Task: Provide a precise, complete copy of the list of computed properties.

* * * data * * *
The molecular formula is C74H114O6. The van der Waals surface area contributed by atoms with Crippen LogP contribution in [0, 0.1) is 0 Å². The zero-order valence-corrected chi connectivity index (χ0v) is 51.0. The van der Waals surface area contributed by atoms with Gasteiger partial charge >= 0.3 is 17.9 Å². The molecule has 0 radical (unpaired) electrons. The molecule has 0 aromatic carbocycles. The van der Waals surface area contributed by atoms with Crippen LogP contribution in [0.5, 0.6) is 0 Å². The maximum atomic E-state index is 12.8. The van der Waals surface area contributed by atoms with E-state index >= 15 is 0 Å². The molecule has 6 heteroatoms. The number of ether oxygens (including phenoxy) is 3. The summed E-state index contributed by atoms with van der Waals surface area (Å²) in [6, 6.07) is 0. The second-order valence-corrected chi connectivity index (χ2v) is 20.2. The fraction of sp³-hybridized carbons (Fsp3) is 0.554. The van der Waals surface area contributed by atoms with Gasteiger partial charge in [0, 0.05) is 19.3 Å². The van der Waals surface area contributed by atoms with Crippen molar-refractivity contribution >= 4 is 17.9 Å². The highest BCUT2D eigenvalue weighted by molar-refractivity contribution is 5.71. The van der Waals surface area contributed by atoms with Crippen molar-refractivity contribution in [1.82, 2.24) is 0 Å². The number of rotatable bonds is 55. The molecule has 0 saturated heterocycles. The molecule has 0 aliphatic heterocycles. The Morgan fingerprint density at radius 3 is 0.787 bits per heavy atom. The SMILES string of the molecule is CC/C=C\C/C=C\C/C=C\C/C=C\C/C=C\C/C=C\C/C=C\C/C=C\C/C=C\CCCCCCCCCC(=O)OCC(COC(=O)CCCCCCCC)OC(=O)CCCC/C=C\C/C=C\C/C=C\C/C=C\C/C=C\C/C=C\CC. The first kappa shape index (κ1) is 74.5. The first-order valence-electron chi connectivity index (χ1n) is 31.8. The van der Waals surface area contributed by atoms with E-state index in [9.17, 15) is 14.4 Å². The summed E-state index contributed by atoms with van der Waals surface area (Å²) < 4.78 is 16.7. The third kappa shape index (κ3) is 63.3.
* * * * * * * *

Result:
The molecular formula is C74H114O6. The van der Waals surface area contributed by atoms with Crippen LogP contribution in [0, 0.1) is 0 Å². The zero-order valence-corrected chi connectivity index (χ0v) is 51.0. The van der Waals surface area contributed by atoms with Gasteiger partial charge >= 0.3 is 17.9 Å². The molecule has 0 radical (unpaired) electrons. The molecule has 0 aromatic carbocycles. The van der Waals surface area contributed by atoms with Crippen LogP contribution in [0.5, 0.6) is 0 Å². The maximum atomic E-state index is 12.8. The van der Waals surface area contributed by atoms with E-state index >= 15 is 0 Å². The molecule has 6 heteroatoms. The number of ether oxygens (including phenoxy) is 3. The summed E-state index contributed by atoms with van der Waals surface area (Å²) in [6, 6.07) is 0. The second-order valence-corrected chi connectivity index (χ2v) is 20.2. The fraction of sp³-hybridized carbons (Fsp3) is 0.554. The van der Waals surface area contributed by atoms with Gasteiger partial charge in [0, 0.05) is 19.3 Å². The van der Waals surface area contributed by atoms with Crippen molar-refractivity contribution >= 4 is 17.9 Å². The highest BCUT2D eigenvalue weighted by molar-refractivity contribution is 5.71. The van der Waals surface area contributed by atoms with Crippen molar-refractivity contribution in [1.82, 2.24) is 0 Å². The number of rotatable bonds is 55. The molecule has 0 saturated heterocycles. The molecule has 0 aliphatic heterocycles. The Morgan fingerprint density at radius 3 is 0.787 bits per heavy atom. The SMILES string of the molecule is CC/C=C\C/C=C\C/C=C\C/C=C\C/C=C\C/C=C\C/C=C\C/C=C\C/C=C\CCCCCCCCCC(=O)OCC(COC(=O)CCCCCCCC)OC(=O)CCCC/C=C\C/C=C\C/C=C\C/C=C\C/C=C\C/C=C\CC. The first kappa shape index (κ1) is 74.5. The first-order valence-electron chi connectivity index (χ1n) is 31.8. The van der Waals surface area contributed by atoms with E-state index in [9.17, 15) is 14.4 Å². The summed E-state index contributed by atoms with van der Waals surface area (Å²) < 4.78 is 16.7. The third kappa shape index (κ3) is 63.3.